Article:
“When we’re dealing with large plan sponsors, such as West Fraser, . . . we would see them having a phased approach mainly because various plans may be at the various stages of de-risking and the trigger points for settlement may be different for different plans.”
A single annuitization requires a fairly homogenous population, such as an employer with one plan covering a similar workforce, says Andrew Whale, a principal at Mercer. “It’s typically larger corporations with multiple plans that try to do this in pieces — at least that’s sort of historically been the case.”
Whale has also seen large organizations that are unfamiliar with the annuity market annuitize a smaller plan first. “Annuitizing a smaller group can serve as a trial for some employers to go through the process, get familiar with it, on a basis that’s lower scale.”
Indeed, West Fraser dipped its toes in the water with its initial transactions, says Jensen. “That made sense. We did a couple of small plans to begin with in [the] 2017 deal. . . and then we did a much bigger deal in 2018 with two more closed plans. We’ve just been easing our way into it.”
And the company was able to apply lessons learned from the earlier transactions to the later ones, she says, pointing to the importance of data cleaning as an example. “In preparation for the first annuitization that we did in 2017 . . . it was a lot of work trying to get that data clean.”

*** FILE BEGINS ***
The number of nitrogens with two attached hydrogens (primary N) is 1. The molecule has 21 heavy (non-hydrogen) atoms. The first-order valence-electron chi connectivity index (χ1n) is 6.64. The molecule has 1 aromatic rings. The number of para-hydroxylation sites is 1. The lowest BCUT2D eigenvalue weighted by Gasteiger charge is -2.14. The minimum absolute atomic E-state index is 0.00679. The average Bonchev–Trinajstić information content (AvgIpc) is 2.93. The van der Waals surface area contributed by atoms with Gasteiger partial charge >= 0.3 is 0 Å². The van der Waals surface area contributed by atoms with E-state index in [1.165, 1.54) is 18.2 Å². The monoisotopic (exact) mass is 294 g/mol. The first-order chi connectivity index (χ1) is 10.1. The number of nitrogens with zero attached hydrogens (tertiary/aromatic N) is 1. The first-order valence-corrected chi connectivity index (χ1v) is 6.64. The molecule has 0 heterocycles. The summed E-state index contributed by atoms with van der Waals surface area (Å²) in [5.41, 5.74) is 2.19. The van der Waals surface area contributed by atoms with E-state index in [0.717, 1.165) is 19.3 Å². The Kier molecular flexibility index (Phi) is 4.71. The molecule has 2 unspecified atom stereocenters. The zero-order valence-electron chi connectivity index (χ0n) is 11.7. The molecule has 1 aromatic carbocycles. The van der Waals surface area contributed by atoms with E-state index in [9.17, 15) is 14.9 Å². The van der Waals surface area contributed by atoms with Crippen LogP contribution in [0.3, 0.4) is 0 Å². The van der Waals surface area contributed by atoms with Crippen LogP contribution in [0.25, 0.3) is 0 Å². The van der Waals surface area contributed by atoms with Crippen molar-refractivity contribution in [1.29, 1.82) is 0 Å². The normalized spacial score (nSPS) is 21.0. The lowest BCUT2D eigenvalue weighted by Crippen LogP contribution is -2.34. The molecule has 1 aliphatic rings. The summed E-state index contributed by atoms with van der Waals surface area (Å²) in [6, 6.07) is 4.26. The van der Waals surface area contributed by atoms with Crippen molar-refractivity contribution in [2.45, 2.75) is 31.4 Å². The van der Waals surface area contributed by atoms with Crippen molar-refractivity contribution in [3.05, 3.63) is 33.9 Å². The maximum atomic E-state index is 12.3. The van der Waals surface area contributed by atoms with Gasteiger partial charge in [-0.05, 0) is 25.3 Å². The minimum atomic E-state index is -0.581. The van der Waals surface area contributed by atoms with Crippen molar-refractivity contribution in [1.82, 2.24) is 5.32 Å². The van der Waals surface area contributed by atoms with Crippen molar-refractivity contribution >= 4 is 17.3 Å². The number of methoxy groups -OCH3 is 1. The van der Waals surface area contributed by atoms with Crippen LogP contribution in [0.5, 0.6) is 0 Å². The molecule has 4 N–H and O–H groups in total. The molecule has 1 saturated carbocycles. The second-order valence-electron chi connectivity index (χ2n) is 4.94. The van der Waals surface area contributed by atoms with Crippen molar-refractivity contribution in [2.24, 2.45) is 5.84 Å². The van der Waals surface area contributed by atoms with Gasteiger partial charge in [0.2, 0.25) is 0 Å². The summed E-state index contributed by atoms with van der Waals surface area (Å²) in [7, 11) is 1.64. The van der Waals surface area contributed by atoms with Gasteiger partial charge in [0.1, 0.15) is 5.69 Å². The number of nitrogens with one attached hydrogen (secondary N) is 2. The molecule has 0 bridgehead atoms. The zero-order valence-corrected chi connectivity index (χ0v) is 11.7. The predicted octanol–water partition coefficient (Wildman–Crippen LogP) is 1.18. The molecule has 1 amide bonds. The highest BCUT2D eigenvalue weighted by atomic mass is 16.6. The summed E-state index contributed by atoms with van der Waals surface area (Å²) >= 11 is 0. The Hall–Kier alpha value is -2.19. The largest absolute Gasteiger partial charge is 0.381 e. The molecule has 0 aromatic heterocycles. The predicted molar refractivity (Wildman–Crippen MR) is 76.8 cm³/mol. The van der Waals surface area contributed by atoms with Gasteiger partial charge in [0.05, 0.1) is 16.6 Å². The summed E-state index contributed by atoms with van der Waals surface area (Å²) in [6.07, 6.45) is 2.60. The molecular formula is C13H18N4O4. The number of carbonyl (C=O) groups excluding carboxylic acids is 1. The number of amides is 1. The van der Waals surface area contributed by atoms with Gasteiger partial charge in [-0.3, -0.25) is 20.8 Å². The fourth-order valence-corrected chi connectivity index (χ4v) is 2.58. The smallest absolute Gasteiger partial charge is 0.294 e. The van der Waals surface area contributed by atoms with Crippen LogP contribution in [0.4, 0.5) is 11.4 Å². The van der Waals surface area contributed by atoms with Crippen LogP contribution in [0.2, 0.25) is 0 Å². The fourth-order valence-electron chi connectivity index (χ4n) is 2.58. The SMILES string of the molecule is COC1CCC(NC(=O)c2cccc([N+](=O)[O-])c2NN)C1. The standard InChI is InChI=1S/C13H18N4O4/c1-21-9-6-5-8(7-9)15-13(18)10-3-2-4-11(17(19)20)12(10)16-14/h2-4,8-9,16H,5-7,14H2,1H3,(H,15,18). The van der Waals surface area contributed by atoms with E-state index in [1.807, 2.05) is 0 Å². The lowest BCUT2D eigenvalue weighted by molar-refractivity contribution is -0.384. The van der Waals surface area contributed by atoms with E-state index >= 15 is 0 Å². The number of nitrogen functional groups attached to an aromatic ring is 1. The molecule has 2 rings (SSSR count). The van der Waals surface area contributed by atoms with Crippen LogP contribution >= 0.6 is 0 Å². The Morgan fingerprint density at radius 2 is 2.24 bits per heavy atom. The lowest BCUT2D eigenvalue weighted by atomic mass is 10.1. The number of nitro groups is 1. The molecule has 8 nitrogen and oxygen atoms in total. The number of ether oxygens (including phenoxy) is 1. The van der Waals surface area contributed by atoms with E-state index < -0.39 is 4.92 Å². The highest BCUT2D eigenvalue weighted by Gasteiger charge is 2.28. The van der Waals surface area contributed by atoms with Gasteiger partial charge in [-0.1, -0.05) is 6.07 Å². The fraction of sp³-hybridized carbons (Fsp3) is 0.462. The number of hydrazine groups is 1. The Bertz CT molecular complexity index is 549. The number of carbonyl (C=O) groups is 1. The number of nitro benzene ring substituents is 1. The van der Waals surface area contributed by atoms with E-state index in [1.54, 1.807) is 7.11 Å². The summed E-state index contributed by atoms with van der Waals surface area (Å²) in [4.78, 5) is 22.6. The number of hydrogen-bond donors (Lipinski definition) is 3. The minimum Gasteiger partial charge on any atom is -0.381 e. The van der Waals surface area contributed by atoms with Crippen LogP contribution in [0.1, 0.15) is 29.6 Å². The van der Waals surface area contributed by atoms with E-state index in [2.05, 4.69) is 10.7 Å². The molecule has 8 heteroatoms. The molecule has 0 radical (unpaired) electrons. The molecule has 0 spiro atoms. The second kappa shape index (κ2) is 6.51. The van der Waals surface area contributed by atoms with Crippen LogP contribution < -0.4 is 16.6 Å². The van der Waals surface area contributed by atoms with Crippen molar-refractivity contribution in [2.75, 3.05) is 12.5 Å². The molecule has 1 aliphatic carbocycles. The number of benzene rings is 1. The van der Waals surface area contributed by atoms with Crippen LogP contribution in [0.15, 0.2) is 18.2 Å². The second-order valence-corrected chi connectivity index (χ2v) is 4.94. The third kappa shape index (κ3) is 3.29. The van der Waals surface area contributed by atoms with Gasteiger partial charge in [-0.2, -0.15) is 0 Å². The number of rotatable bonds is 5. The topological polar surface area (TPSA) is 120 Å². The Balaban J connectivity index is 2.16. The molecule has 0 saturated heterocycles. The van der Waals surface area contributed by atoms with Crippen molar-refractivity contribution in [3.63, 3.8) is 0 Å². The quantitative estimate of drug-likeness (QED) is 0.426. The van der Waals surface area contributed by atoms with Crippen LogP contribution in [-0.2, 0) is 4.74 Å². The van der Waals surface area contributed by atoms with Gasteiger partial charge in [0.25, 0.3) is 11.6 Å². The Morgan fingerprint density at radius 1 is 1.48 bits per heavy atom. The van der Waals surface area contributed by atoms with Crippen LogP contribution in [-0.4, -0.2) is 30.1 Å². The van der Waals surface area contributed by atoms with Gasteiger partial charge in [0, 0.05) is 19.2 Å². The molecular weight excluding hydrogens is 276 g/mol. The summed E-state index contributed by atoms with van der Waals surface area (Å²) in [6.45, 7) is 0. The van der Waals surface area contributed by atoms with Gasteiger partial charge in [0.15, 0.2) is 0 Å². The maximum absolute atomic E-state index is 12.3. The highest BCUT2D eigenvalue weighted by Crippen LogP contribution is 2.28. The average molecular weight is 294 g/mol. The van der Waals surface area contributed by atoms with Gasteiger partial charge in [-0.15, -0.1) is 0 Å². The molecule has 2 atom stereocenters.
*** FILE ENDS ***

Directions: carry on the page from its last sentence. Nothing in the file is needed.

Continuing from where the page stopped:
Taking a phased approach also allowed West Fraser to enhance its retiree audit process. “What I feel that this did for us was it allowed us to be nimbler and more ready to annuitize in relatively short order when the right market conditions occur,” says Jensen.
The approach can also allow for dollar cash averaging, says Simmons. “Nobody really knows when the best time to buy annuities is, or when the market conditions will be the best, so if you’re buying them over a prolonged period, you’re going to catch some of the good times and the bad times and average out that cost.”
Also, if a plan is underfunded at the time of an annuity buyout, the plan sponsor must top it up, so breaking the annuitization into pieces can help control these cash contributions, he adds.